Did you know that a salad bar can offer all of the components of a USDA approved school lunch including, fruit, vegetable, whole grain, and meat/meat alternative? Just add low-fat milk and students have a well-balanced, healthful meal. Since 2010, Let’s Move Salad Bars to Schools – part of Michelle Obama’s Let’s Move initiative – has been providing schools with the tools to set up a fresh, healthy salad bar including the salad bar itself, trays, chillers, pans and tongs. To date over 4,400 salad bars have been granted! Once a school applies, they are added to a waiting list while money accumulates from public donation and sponsors. When the necessary sum is reached (may take up to one year), the Let’s Move initiative sends the materials in 4-6 weeks.
Studies have been conducted to find out how effective these salad bars are in getting kids to select and consume more fruits and vegetables. One such study, conducted by researchers at the University of California found that including salad bars as a lunch option can “significantly increase the frequency of [fruit and vegetable] consumption by elementary-school children living in low-income households.” Another 2014 evaluation by the Gretchen Swanson Center for Nutrition found that most schools saw an over 50% increase in participation as a result of adding a salad bar. Additionally, individual districts are reporting successes. Syracuse City Schools applied and received two salad bars –Food Service Director Kathy Burrill shares her experience here.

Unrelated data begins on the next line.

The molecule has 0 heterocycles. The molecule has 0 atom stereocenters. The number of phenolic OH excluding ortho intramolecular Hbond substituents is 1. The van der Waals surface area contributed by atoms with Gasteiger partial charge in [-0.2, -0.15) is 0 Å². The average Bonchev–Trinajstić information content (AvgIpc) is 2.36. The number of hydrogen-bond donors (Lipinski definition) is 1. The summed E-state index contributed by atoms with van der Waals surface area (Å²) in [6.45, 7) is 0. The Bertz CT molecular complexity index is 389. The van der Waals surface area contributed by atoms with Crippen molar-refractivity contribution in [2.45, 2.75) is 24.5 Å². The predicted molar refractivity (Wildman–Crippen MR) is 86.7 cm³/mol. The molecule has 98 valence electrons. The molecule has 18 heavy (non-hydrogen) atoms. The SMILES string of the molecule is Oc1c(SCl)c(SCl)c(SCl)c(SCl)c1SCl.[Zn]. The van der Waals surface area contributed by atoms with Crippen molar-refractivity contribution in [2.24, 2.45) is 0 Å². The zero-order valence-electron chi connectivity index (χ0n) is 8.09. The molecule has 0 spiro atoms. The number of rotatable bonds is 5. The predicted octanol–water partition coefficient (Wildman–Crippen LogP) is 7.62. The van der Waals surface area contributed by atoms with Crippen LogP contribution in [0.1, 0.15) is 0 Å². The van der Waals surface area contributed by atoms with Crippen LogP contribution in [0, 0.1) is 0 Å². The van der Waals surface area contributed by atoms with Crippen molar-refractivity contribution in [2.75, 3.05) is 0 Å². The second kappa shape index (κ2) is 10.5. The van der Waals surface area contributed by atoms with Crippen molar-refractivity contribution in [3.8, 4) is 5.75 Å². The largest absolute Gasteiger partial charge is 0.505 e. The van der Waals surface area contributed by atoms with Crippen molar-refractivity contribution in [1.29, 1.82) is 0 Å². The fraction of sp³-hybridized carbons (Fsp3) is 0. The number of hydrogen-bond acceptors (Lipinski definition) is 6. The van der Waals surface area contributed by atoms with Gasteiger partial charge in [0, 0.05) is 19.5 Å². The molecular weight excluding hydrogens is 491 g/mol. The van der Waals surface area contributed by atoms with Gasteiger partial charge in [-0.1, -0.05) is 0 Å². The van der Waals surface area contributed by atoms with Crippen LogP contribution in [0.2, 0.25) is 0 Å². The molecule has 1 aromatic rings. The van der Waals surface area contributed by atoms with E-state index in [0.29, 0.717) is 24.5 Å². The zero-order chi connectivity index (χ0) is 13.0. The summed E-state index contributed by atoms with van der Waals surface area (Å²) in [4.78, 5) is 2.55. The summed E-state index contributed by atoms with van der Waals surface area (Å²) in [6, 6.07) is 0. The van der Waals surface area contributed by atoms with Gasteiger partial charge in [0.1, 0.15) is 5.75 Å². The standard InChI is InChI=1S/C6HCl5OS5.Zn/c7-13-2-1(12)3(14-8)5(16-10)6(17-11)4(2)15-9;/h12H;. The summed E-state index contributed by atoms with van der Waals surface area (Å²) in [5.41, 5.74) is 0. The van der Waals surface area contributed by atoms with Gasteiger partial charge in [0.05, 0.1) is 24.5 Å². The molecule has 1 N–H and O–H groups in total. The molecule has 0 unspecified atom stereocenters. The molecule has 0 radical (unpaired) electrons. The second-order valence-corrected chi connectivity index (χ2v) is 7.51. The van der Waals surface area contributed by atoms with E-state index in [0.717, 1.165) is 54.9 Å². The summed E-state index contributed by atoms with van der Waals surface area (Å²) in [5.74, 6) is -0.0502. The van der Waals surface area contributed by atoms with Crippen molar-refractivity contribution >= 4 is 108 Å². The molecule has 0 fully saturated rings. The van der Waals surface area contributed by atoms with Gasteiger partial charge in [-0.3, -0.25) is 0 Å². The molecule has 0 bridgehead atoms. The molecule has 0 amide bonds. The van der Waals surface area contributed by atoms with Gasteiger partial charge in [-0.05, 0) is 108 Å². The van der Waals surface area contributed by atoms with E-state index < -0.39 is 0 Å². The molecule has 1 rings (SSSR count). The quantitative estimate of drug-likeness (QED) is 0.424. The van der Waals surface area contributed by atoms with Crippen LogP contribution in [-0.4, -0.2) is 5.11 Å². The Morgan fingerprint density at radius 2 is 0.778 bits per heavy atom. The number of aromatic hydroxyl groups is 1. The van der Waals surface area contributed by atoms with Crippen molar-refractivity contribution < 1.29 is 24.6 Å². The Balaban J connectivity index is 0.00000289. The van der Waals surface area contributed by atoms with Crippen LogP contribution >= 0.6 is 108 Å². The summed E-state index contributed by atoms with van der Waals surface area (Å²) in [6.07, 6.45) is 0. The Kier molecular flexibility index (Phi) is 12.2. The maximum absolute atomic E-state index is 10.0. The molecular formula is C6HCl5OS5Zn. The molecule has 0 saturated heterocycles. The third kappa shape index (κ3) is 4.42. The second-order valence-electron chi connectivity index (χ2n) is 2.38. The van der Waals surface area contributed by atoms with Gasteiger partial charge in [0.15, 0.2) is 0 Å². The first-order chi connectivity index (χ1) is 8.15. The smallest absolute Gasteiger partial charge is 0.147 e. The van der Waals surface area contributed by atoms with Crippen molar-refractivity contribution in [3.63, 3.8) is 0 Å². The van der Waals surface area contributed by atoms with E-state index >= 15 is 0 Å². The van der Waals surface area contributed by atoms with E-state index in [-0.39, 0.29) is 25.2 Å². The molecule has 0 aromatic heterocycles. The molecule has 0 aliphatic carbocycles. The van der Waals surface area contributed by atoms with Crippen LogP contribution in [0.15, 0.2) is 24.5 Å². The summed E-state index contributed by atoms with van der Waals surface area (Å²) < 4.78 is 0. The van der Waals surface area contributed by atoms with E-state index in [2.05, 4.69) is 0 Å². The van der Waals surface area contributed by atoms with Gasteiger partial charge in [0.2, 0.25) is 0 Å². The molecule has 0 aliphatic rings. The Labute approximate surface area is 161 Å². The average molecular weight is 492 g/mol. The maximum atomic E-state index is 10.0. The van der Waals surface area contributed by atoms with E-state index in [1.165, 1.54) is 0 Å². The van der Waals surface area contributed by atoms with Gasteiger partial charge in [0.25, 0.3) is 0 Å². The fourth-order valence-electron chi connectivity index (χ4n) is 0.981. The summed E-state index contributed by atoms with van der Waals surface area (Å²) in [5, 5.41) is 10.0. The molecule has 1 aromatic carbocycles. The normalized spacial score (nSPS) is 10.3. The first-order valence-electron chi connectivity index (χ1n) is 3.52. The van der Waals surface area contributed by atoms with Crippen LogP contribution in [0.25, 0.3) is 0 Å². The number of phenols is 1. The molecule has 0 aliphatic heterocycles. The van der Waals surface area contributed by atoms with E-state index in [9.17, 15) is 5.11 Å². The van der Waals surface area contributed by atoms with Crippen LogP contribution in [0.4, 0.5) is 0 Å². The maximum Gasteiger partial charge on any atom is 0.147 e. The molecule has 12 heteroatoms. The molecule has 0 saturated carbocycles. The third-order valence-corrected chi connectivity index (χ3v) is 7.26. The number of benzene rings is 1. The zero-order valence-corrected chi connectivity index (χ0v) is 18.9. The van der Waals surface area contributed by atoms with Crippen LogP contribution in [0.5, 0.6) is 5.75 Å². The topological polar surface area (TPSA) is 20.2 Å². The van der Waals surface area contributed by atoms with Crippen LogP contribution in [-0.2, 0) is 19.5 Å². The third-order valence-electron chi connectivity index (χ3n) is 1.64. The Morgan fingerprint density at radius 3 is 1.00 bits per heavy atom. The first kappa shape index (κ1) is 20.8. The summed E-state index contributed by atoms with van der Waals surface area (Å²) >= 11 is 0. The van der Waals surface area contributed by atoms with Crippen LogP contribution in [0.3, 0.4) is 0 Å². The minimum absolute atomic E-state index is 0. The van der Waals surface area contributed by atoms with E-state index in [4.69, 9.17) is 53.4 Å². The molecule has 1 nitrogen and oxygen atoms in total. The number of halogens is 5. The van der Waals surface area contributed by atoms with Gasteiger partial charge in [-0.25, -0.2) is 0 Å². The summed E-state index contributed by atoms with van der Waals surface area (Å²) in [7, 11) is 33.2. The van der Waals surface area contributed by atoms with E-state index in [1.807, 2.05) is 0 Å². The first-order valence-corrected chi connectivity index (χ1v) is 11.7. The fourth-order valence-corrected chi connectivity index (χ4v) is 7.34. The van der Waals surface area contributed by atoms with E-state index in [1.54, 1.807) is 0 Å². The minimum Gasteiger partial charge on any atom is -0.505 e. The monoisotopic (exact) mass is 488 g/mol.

As a Parent, What Can You Do?
- Learn more about the initiative—resources for parents are available here.
- Check if your child’s district is already on the list to receive a salad bar. Enter your school’s zip code here to find out.
- If not already on the list, call the school’s main office and to get contact information for the district’s director of food service. Either mail or email a copy of this letter to let him/her know about the Let’s Move Salad Bars to Schools initiative and that you are interested in supporting him/her in applying for the grant.
- After the application is submitted, offer to share information about the initiative and its potential long term nutrition and academic benefits with the PTA/PTO and/or the district Wellness Committee with the support and approval of the food service director.
- Use your networking resources to recruit community businesses and individuals to support and supply funds.
- When volunteering in the cafeteria consider the Top Ten Tips for Tackling School Food Reform.
For More Information
- How to Make Your Salad Bar Healthy and Popular
- A Salad Bar for Everyone: Finding Funds for a Salad Bar
(2014). Evaluation of the Let’s Move Salad Bars to Schools Initiative. Gretchen Swanson Center for Nutrition. http://www.saladbars2schools.org/wp-content/uploads/2014/01/Exec_Summary_Eval_Infographic.pdf
Slusser, W.; Cumberland, W.; Browdy, B; Lange, L.; Neumann, C. (2007) A school salad bar increases frequency of fruit and vegetable consumption among children living in low-income households. Public Health and Nutrition; 10:1490-1496. doi: 10.1017/S1368980007000444